I know I shouldn’t rely on the NY Times to be up to date or relevant, but I still look at the paper online – a reflex, maybe. Just like I perk up when I’m anywhere out there in the world and can pick up a copy. Maybe it’s the familiarity factor – the font, the bylines I recognize from days of yore – my onetime hometown paper.
But I felt really disappointed, mad even, that they let a whole 2 days go by without mentioning the death of Ari Up. That is – Ari died on Oct. 20, on the 21st the British papers, every friend on Facebook, tweets and retweets of the news and – by late in the day of the 21st still nothing in the Times. How can a paper that tries to appear current, always with the articles about CMJ, even working rap artists into the crossword puzzles, have let that happen?
Maybe they didn’t have an obituary ready to go for her, because punk never meant that much to the New York Times, or America in general, when it was happening. So they got a guy to do some patchy research and almost redeemed themselves by ending the piece with a quote from Vivien Goldman: “You cannot be a female artist on the wild side, very passionate and self-expressive, without being formed at least in part by Ari,” Ms. Goldman said. “In her feral 14-year-old way, she did represent a new archetype of womanhood.”
I had to be mad at somebody – it’s a shock and it’s not fair Ari Up dying so young, and they should have noticed sooner. If you don’t know who she was, try this post by John Robb – not that I agree with everything he says (I saw what had been advertised as a Slits show a few years back and while I loved Ari’s energy, it was a male pickup band and musically a let down…but still worth it to stand next to my daughter Hazel, a little younger than I was when I saw the Slits at Tier 3 back in 1979, completely enraptured, in love, as much with the idea of what was possible if you just got up there to express something, not looking like anyone’s idea of what a girl should look like, not sounding like anyone’s idea of what a girl should sound like. Made almost more powerful by the fact that Ari was now a woman in her 40s, cavorting around with crazy dreads and short shorts). But what he really captures is the effect The Slits had – visually and musically. I saw pictures of them for two years before hearing a note and was captivated – their messy hair, dark eye makeup, Ari with Jubilee underpants OVER leather trousers. There was no coyness. But it wasn’t androgyny, the way Patti Smith could have been a girl or a guy – it was very female. Their album Cut came out sounding so accomplished and together but live at Tier 3 they still made enough of an ungodly racket to give us all hope.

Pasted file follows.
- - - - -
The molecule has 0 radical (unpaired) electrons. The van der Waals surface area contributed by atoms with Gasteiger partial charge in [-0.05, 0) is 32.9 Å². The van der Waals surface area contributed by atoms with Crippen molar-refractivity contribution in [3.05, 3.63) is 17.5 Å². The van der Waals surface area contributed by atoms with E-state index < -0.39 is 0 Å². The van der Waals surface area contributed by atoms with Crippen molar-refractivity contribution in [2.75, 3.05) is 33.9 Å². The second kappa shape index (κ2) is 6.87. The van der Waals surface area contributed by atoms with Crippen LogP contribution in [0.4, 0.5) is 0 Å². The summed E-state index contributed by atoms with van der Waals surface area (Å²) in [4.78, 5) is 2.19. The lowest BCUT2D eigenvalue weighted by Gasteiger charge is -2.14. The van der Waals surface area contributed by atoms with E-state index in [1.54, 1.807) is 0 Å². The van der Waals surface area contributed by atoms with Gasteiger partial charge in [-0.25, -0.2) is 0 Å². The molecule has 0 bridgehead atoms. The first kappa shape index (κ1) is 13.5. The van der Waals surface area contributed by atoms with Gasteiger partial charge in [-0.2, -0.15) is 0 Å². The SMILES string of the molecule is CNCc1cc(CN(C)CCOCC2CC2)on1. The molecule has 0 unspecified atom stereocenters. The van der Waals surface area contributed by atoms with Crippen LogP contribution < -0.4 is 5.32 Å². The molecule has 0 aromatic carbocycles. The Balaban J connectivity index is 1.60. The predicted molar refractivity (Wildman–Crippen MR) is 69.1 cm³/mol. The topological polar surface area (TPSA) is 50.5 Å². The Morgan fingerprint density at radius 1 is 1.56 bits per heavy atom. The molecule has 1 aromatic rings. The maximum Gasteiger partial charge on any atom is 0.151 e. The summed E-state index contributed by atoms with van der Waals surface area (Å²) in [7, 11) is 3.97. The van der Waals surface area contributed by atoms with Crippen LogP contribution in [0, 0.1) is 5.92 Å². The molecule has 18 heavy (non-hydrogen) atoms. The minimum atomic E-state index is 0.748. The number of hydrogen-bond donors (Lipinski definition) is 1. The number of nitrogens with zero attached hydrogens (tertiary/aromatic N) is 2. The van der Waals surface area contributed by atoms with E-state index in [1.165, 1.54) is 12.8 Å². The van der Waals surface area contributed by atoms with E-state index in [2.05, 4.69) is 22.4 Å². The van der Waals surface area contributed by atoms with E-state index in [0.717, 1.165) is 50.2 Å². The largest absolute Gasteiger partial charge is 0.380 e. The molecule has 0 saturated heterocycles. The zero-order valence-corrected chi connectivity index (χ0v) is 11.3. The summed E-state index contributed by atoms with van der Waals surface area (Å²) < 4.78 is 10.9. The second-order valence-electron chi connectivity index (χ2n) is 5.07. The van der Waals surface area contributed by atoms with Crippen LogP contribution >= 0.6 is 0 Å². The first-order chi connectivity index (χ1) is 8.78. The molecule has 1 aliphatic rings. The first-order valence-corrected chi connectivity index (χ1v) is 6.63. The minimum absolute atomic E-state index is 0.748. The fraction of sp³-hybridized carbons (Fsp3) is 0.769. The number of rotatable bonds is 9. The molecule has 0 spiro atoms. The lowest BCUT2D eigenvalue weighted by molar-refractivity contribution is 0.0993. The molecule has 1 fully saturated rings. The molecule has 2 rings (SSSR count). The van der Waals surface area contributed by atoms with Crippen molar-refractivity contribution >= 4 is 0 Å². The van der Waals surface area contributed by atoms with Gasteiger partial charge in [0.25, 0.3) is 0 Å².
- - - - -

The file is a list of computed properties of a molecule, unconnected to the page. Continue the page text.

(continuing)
So along with Ari Up’s obituary in the Times yesterday, there was the most popular article – a woman of 55 declaring that it’s okay to have long grey hair. She talked about the musical role models for women her age – Bonnie Raitt, Emmylou Harris, Joni Mitchell – and I thought “wow, here is a woman only FOUR years older than me and she missed it all.” Did things really change that much from being 17 in 1973 to being 17 in 1977?
Yes, if you were lucky enough to hear about it.
Hilary Jaeger booked the Slits (and The Raincoats. And Y Pants. And Ut. And a lot of other groups all female, all male and in-between) into Tier 3 back when. She and her sister Angela brought Ari to see daughter Hazel play at a NYC bar last summer. The bartender wouldn’t let Ari and Angela and Hilary in to the show – she carded them, demanding to see their IDs for proof they were old to be in a bar. After all, the drinking age in the US is 21.
I look at this picture and see these not-typical girls looking so cute and cool and Ari glowing and I’m glad I was one of the lucky ones and I laugh and cry…